Back In The Saddle: Cleveland Steps In At NHS
Published: October 15th, 2008
By: Melissa Stagnaro

Back in the saddle: Cleveland steps in at NHS

NORWICH – When chaos threatened at Norwich High School last spring, the district turned to Dr. Robert Cleveland to keep an even keel.

After 20 years as superintendent of schools for the Norwich City School District and a stint as interim superintendent three years ago, Cleveland has accepted what he says will be his last assignment.

At the behest of Superintendent Gerard O’Sullivan and School Board President Bob Patterson, Cleveland assumed the post of interim principal in mid-May, nearly two weeks before the startling announcement was made that the building’s principal, Thomas Knapp, would not be returning after a two-week medical leave.

According to Patterson, Cleveland’s long history with the district and the high esteem in which the community held him, led to the decision to bring him back on board for the temporary position.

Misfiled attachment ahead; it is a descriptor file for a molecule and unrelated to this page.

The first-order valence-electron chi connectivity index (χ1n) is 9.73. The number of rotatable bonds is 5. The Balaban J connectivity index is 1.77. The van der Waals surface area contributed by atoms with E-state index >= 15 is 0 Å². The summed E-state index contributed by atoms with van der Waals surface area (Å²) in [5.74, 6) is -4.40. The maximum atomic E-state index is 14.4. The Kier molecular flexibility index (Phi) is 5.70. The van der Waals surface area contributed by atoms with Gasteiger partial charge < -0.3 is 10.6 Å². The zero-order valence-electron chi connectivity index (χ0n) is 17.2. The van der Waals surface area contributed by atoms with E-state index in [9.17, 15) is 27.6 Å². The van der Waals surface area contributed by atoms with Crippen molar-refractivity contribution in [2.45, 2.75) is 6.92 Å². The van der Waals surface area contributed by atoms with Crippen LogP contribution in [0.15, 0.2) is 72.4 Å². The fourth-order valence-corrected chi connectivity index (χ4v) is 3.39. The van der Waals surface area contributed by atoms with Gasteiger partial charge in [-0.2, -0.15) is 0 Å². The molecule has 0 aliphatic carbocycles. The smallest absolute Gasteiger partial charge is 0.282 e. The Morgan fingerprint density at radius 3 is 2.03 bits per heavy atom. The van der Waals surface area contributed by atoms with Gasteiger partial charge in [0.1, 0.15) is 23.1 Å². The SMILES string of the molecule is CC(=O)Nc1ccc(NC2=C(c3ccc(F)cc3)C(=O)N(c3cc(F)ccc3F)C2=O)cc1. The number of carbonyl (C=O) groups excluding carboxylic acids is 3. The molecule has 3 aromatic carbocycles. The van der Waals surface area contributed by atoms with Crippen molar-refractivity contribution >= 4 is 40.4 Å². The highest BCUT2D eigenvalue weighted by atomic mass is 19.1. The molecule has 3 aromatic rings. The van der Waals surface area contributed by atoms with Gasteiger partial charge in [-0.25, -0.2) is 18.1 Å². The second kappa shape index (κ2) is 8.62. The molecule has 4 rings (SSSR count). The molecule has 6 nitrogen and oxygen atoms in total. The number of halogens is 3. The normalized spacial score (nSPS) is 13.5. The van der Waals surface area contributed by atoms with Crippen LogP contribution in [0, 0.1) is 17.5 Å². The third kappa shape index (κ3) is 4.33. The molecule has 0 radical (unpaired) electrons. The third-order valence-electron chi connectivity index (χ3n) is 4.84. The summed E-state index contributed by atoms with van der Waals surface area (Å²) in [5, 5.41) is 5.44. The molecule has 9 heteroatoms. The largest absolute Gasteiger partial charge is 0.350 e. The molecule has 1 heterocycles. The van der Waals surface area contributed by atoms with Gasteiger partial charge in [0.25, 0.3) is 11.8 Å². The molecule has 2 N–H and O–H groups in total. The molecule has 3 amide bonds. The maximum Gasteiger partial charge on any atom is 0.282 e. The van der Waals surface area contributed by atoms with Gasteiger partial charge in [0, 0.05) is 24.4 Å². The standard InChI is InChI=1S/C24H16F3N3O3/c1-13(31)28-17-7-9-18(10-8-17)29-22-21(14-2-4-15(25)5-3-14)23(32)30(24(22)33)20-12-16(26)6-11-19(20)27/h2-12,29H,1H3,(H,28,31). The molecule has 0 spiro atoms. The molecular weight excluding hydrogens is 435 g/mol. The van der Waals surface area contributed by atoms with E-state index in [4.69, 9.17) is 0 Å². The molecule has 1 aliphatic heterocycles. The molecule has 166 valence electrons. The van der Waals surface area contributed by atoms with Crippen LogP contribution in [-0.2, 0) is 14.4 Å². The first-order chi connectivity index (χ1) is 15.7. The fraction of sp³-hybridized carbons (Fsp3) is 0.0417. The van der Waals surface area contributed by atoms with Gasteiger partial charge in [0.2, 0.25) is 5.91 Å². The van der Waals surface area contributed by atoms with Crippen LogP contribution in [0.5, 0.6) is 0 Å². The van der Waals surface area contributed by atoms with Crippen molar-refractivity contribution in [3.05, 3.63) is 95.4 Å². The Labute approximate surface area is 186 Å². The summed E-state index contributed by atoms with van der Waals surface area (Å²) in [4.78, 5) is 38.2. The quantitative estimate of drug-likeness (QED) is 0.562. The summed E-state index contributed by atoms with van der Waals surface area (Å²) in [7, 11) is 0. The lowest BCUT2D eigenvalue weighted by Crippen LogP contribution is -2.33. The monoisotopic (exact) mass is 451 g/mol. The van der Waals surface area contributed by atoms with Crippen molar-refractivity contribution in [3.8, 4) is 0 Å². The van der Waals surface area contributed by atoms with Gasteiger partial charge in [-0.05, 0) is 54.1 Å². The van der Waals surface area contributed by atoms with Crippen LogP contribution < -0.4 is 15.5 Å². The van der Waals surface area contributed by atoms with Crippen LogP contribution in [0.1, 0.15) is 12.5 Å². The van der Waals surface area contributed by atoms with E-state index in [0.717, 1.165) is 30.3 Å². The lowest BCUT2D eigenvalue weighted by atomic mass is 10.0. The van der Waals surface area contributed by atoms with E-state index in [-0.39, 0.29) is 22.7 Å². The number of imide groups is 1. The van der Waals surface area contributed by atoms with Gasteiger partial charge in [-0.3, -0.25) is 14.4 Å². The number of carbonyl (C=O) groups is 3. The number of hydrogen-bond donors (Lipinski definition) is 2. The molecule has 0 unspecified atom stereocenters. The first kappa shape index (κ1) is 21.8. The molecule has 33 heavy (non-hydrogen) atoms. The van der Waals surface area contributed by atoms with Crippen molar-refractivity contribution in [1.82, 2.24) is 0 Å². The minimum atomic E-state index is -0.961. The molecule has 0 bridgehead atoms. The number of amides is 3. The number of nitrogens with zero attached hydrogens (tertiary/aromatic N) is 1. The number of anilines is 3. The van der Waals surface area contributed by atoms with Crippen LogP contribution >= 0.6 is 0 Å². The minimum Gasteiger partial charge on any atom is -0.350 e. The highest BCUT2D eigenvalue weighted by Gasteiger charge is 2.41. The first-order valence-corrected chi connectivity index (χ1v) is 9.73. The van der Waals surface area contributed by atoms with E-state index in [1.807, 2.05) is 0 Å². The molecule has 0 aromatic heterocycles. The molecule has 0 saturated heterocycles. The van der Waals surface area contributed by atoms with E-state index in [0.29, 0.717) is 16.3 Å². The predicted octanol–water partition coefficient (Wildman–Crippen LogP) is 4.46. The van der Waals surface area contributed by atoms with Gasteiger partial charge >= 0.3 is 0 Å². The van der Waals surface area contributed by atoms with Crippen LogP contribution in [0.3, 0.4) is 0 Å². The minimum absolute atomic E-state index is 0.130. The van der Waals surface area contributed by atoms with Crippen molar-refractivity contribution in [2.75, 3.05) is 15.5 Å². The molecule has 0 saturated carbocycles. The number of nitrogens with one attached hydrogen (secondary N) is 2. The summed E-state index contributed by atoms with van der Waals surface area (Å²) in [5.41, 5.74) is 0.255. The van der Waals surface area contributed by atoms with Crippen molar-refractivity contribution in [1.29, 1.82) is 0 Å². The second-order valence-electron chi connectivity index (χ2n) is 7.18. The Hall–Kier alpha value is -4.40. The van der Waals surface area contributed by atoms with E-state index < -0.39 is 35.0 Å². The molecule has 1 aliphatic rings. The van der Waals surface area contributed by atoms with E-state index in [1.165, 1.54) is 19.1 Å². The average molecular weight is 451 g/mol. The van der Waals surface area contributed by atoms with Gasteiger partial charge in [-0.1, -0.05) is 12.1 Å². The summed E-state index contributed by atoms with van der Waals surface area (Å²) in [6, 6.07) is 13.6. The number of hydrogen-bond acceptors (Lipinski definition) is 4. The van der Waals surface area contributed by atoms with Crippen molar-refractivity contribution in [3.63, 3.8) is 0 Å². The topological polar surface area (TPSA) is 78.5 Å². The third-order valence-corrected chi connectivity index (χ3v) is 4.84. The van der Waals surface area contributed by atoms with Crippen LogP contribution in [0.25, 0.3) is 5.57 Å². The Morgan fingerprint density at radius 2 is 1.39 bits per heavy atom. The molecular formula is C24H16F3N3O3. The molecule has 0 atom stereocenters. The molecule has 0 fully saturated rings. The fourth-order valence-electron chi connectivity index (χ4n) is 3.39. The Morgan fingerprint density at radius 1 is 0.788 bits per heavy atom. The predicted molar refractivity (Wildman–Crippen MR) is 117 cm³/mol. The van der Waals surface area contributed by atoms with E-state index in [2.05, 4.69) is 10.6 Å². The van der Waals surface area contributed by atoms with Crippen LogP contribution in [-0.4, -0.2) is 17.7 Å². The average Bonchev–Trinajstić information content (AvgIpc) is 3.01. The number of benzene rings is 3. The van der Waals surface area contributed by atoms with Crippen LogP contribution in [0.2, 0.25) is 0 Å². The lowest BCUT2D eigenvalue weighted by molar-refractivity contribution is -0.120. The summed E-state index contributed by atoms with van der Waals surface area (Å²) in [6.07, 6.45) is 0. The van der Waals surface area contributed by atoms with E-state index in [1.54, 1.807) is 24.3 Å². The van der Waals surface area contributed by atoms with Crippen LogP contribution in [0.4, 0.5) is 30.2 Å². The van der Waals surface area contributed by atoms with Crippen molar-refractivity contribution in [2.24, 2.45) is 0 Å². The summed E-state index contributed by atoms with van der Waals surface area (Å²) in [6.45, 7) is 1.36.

“Even though he is retired, he has remained involved in the education field,” said Patterson. “He is current on education issues, aware of the future needs of the district and is a real asset to the building.”

Cleveland said he went into the position with his eyes open. While he knew he’d have his work cut out for him, the interim principal remains confident that Norwich will be able to “transcend” the challenges it faces.

“There is a strong history of success within the school district,” said Cleveland. “It is times like this that test that.” His role, he said, is managing the transition process rather than making wholesale changes.

“There are an incredible number of really positive things going on in this school,” stressed the interim administrator, citing solid test scores and consistent academic outcomes.

It is important to maintain, nurture and grow these academic programs and activities, said Cleveland. He said he believes strongly that forward momentum needs to be sustained.

“If you are doing the same thing today as yesterday, you are falling behind,” said the former superintendent.

“Do we have work to do? Absolutely,” said Cleveland, stressing that while this work would be demanding, it was also do-able. “The high school will emerge from this, and no doubt stronger.”

According to Cleveland the school faces several large obstacles including completion of the building project, improving culture and facing challenging budget times due to rising costs and the slowing economy. To overcome these challenges, communication is increasingly important.

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